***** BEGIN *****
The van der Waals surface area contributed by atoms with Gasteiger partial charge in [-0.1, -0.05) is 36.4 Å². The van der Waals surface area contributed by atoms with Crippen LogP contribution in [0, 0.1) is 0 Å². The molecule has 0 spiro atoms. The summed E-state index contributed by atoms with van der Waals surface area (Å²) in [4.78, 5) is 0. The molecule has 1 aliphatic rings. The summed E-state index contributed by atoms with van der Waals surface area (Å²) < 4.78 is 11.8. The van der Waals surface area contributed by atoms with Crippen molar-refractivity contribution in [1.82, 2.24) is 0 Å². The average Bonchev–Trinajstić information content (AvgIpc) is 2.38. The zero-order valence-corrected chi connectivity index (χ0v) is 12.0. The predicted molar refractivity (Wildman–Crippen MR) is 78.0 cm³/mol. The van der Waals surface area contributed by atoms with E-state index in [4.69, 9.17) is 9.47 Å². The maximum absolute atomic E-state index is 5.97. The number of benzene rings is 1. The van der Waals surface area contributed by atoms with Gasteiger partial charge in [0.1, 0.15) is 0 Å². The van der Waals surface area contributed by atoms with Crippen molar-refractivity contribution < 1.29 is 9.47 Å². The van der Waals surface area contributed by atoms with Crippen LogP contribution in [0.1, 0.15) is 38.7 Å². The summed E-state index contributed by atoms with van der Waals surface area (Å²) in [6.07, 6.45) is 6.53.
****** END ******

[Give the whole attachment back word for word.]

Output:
The van der Waals surface area contributed by atoms with Gasteiger partial charge in [-0.1, -0.05) is 36.4 Å². The van der Waals surface area contributed by atoms with Crippen LogP contribution in [0, 0.1) is 0 Å². The molecule has 0 spiro atoms. The summed E-state index contributed by atoms with van der Waals surface area (Å²) in [4.78, 5) is 0. The molecule has 1 aliphatic rings. The summed E-state index contributed by atoms with van der Waals surface area (Å²) < 4.78 is 11.8. The van der Waals surface area contributed by atoms with Crippen molar-refractivity contribution in [1.82, 2.24) is 0 Å². The average Bonchev–Trinajstić information content (AvgIpc) is 2.38. The zero-order valence-corrected chi connectivity index (χ0v) is 12.0. The predicted molar refractivity (Wildman–Crippen MR) is 78.0 cm³/mol. The van der Waals surface area contributed by atoms with E-state index in [4.69, 9.17) is 9.47 Å². The maximum absolute atomic E-state index is 5.97. The number of benzene rings is 1. The van der Waals surface area contributed by atoms with Gasteiger partial charge in [0.1, 0.15) is 0 Å². The van der Waals surface area contributed by atoms with Crippen molar-refractivity contribution < 1.29 is 9.47 Å². The van der Waals surface area contributed by atoms with Crippen LogP contribution in [0.1, 0.15) is 38.7 Å². The summed E-state index contributed by atoms with van der Waals surface area (Å²) in [6.07, 6.45) is 6.53.